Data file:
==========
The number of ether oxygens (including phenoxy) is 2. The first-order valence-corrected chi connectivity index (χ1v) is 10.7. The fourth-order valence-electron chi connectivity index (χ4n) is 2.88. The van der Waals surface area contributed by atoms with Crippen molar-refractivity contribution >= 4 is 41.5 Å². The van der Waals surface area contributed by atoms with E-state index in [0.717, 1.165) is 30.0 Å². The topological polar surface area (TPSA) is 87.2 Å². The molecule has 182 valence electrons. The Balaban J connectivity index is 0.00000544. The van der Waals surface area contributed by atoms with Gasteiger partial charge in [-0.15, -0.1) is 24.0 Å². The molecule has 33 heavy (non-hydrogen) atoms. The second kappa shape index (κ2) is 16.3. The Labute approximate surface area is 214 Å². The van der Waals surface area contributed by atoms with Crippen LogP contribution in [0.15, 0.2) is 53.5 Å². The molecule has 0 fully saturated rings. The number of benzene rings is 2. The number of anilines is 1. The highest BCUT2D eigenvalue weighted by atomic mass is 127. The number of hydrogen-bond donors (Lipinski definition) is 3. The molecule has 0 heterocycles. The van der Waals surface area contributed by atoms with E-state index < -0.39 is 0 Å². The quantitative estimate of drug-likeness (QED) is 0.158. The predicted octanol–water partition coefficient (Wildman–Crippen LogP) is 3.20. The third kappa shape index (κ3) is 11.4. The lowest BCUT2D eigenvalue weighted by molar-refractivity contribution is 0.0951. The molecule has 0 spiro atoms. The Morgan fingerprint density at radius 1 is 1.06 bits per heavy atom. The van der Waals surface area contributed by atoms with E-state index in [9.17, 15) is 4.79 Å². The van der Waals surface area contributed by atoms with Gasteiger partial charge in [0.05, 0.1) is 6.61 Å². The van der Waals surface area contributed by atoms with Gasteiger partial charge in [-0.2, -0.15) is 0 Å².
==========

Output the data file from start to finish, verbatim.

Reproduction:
The number of ether oxygens (including phenoxy) is 2. The first-order valence-corrected chi connectivity index (χ1v) is 10.7. The fourth-order valence-electron chi connectivity index (χ4n) is 2.88. The van der Waals surface area contributed by atoms with Crippen molar-refractivity contribution >= 4 is 41.5 Å². The van der Waals surface area contributed by atoms with E-state index in [0.717, 1.165) is 30.0 Å². The topological polar surface area (TPSA) is 87.2 Å². The molecule has 182 valence electrons. The Balaban J connectivity index is 0.00000544. The van der Waals surface area contributed by atoms with Gasteiger partial charge in [-0.15, -0.1) is 24.0 Å². The molecule has 33 heavy (non-hydrogen) atoms. The second kappa shape index (κ2) is 16.3. The Labute approximate surface area is 214 Å². The van der Waals surface area contributed by atoms with Crippen LogP contribution in [0.15, 0.2) is 53.5 Å². The molecule has 0 fully saturated rings. The number of benzene rings is 2. The number of anilines is 1. The highest BCUT2D eigenvalue weighted by atomic mass is 127. The number of hydrogen-bond donors (Lipinski definition) is 3. The molecule has 0 heterocycles. The van der Waals surface area contributed by atoms with E-state index < -0.39 is 0 Å². The quantitative estimate of drug-likeness (QED) is 0.158. The predicted octanol–water partition coefficient (Wildman–Crippen LogP) is 3.20. The third kappa shape index (κ3) is 11.4. The lowest BCUT2D eigenvalue weighted by molar-refractivity contribution is 0.0951. The molecule has 0 spiro atoms. The Morgan fingerprint density at radius 1 is 1.06 bits per heavy atom. The van der Waals surface area contributed by atoms with E-state index in [9.17, 15) is 4.79 Å². The van der Waals surface area contributed by atoms with Gasteiger partial charge in [0.05, 0.1) is 6.61 Å². The van der Waals surface area contributed by atoms with Gasteiger partial charge in [-0.2, -0.15) is 0 Å².